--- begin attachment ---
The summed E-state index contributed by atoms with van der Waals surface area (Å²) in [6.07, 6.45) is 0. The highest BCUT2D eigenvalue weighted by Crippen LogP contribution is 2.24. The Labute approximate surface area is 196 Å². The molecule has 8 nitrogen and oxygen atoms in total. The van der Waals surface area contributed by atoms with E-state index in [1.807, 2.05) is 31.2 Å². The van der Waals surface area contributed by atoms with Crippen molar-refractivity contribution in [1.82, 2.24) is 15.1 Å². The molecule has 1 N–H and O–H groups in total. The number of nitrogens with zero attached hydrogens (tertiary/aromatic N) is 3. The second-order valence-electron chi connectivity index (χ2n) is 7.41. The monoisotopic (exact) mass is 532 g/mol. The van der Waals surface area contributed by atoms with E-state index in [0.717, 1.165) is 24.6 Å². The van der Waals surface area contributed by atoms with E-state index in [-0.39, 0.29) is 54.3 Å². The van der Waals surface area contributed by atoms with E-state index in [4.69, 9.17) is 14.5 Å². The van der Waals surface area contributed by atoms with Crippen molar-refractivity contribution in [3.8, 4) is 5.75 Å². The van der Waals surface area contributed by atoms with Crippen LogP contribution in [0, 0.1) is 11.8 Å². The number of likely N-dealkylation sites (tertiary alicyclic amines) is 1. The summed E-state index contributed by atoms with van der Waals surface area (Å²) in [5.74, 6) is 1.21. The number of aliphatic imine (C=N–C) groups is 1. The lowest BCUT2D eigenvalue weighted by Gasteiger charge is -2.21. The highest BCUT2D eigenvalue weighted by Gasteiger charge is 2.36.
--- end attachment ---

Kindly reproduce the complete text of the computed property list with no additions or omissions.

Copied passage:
The summed E-state index contributed by atoms with van der Waals surface area (Å²) in [6.07, 6.45) is 0. The highest BCUT2D eigenvalue weighted by Crippen LogP contribution is 2.24. The Labute approximate surface area is 196 Å². The molecule has 8 nitrogen and oxygen atoms in total. The van der Waals surface area contributed by atoms with E-state index in [1.807, 2.05) is 31.2 Å². The van der Waals surface area contributed by atoms with Crippen molar-refractivity contribution in [1.82, 2.24) is 15.1 Å². The molecule has 1 N–H and O–H groups in total. The number of nitrogens with zero attached hydrogens (tertiary/aromatic N) is 3. The second-order valence-electron chi connectivity index (χ2n) is 7.41. The monoisotopic (exact) mass is 532 g/mol. The van der Waals surface area contributed by atoms with E-state index in [0.717, 1.165) is 24.6 Å². The van der Waals surface area contributed by atoms with E-state index in [-0.39, 0.29) is 54.3 Å². The van der Waals surface area contributed by atoms with E-state index in [4.69, 9.17) is 14.5 Å². The van der Waals surface area contributed by atoms with Crippen molar-refractivity contribution in [3.8, 4) is 5.75 Å². The van der Waals surface area contributed by atoms with Crippen LogP contribution in [0, 0.1) is 11.8 Å². The number of likely N-dealkylation sites (tertiary alicyclic amines) is 1. The summed E-state index contributed by atoms with van der Waals surface area (Å²) in [5.74, 6) is 1.21. The number of aliphatic imine (C=N–C) groups is 1. The lowest BCUT2D eigenvalue weighted by Gasteiger charge is -2.21. The highest BCUT2D eigenvalue weighted by Gasteiger charge is 2.36.